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Chavez "communes" stoke Venezuela democracy debate

CARACAS (Reuters) - Tucked into forested hills in southwest Caracas, a red-brick housing complex for the poor is a testing ground for Venezuelan President Hugo Chavez’s latest step to build socialism in the Latin American oil producer.

Venezuelan President Hugo Chavez gestures as he evaluates with the progress of "Battalla Bolivar 200" (Bolivar Battle 200) with members of his United Socialist Party of Venezuela (PSUV) in Caracas July 14, 2010. REUTERS/Miraflores Palace/Handout

The phalanx of simple five-storey apartment blocks, some still being built, anchors the “Cacique Tiuna Commune”. This is one of a network of “socialist communes” that Chavez and his supporters want to extend across the nation in a political and legislative offensive to dismantle “bourgeois” capitalism.

Not surprisingly in a country whose politics is as flammable as gasoline, the project enshrined in a package of “power to the people” laws is stoking a political firestorm.

Fueling the political debate is the proximity of legislative elections on September 26.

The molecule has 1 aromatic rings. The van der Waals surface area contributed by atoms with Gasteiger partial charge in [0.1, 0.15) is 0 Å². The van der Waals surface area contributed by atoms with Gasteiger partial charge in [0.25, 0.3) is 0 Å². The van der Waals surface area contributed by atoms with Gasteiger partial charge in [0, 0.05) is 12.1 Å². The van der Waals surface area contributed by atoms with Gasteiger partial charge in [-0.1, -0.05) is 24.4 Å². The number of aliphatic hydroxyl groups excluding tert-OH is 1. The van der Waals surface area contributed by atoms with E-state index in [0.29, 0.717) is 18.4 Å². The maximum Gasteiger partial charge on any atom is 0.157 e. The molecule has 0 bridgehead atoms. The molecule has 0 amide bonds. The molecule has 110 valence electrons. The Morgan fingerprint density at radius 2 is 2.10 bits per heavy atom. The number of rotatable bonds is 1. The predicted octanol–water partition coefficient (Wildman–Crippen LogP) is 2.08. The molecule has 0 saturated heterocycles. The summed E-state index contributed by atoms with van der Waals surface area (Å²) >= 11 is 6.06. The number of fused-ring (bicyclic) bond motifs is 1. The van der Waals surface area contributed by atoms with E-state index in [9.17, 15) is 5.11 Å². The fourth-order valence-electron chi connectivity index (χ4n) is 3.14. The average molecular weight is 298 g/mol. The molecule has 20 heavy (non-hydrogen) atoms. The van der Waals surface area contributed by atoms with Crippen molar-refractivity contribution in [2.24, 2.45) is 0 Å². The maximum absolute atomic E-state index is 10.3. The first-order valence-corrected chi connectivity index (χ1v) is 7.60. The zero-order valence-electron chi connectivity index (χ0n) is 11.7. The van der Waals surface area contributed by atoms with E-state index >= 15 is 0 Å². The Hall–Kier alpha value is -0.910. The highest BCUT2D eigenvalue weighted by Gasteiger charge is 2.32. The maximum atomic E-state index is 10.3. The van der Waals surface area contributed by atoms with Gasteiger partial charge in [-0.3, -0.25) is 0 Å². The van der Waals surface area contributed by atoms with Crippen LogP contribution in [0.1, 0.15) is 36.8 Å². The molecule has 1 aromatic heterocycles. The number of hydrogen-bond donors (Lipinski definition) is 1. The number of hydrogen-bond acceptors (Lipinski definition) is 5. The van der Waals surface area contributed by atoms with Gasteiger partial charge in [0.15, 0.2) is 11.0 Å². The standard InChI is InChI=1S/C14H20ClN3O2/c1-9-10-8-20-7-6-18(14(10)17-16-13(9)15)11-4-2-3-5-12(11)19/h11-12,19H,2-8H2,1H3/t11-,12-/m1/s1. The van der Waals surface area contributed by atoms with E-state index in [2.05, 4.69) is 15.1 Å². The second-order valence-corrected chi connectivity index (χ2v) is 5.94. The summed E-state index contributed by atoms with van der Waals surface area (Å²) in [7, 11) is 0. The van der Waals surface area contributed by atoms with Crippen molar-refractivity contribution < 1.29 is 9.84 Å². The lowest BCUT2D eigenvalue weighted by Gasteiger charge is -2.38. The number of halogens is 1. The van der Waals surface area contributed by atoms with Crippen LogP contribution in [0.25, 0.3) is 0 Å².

The government says the communes will help end poverty. But furious opponents, who already denounce Chavez as a repressive autocrat, say the initiative heralds outright communism in Venezuela and so violates its pluralist constitution.

“A barrier is being crossed ... we’re passing from Chavez’s tropical socialism to open and glaring communism,” says Emilio Grateron, mayor of Chacao, an opposition stronghold entrenched in a more wealthy eastern neighborhood of Caracas.

Displaying colorful murals of Venezuela’s 19th century independence hero Simon Bolivar, and one of Argentine guerrilla legend Ernesto “Che” Guevara, the 2,220-inhabitant Cacique Tiuna Commune is conceived as a showcase “socialist” community among the dirt-poor hilltop slums that hem in the capital.

Chavez and the laws’ promoters deny the communes project is a bid to railroad the country into Soviet- or Cuban-style Marxism. They say the legislation is compatible with the 1999 Constitution and follows socialist goals of ending decades of inequality in Venezuela and giving more say to the poor in the running of their own lives and that of the country.

“We’re headed for socialism here, I haven’t deceived anyone,” the combative Venezuelan leader told his ruling PSUV party in a meeting this week. He blasted local Roman Catholic bishops who have criticized the communes program, calling them “troglodytes” and “fascists”.

Chavez says the bishops and business “oligarchs”, media tycoons and foreign “imperialists” who populate his full pantheon of ideological foes are misrepresenting the communes project as a pretext to destabilize his government.